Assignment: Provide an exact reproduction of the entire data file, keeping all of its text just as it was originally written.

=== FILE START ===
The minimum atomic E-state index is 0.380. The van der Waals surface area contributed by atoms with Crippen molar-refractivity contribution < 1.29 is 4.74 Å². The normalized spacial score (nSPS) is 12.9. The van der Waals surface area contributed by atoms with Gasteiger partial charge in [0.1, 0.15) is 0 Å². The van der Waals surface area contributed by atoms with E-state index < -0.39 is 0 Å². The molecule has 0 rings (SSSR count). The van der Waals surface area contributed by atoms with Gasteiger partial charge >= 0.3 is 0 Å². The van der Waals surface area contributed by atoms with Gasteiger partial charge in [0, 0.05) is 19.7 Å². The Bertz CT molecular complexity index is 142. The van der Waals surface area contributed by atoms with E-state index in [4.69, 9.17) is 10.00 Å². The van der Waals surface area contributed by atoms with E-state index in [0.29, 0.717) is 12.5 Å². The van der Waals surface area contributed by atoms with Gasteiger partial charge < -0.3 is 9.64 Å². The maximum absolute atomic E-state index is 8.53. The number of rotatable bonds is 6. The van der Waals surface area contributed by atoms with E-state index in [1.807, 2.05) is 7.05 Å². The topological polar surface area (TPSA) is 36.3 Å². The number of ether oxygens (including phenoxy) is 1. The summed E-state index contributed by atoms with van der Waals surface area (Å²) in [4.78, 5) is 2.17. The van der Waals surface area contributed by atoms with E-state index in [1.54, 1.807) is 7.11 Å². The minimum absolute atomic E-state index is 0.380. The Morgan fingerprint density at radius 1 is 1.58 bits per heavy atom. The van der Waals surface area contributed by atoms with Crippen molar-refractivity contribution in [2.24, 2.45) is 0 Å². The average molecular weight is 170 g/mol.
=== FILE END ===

The minimum atomic E-state index is 0.380. The van der Waals surface area contributed by atoms with Crippen molar-refractivity contribution < 1.29 is 4.74 Å². The normalized spacial score (nSPS) is 12.9. The van der Waals surface area contributed by atoms with Gasteiger partial charge in [0.1, 0.15) is 0 Å². The van der Waals surface area contributed by atoms with E-state index < -0.39 is 0 Å². The molecule has 0 rings (SSSR count). The van der Waals surface area contributed by atoms with Gasteiger partial charge >= 0.3 is 0 Å². The van der Waals surface area contributed by atoms with Gasteiger partial charge in [0, 0.05) is 19.7 Å². The Bertz CT molecular complexity index is 142. The van der Waals surface area contributed by atoms with E-state index in [4.69, 9.17) is 10.00 Å². The van der Waals surface area contributed by atoms with E-state index in [0.29, 0.717) is 12.5 Å². The van der Waals surface area contributed by atoms with Gasteiger partial charge < -0.3 is 9.64 Å². The maximum absolute atomic E-state index is 8.53. The number of rotatable bonds is 6. The van der Waals surface area contributed by atoms with E-state index in [1.807, 2.05) is 7.05 Å². The topological polar surface area (TPSA) is 36.3 Å². The number of ether oxygens (including phenoxy) is 1. The summed E-state index contributed by atoms with van der Waals surface area (Å²) in [4.78, 5) is 2.17. The van der Waals surface area contributed by atoms with E-state index in [1.54, 1.807) is 7.11 Å². The minimum absolute atomic E-state index is 0.380. The Morgan fingerprint density at radius 1 is 1.58 bits per heavy atom. The van der Waals surface area contributed by atoms with Crippen molar-refractivity contribution in [2.24, 2.45) is 0 Å². The average molecular weight is 170 g/mol.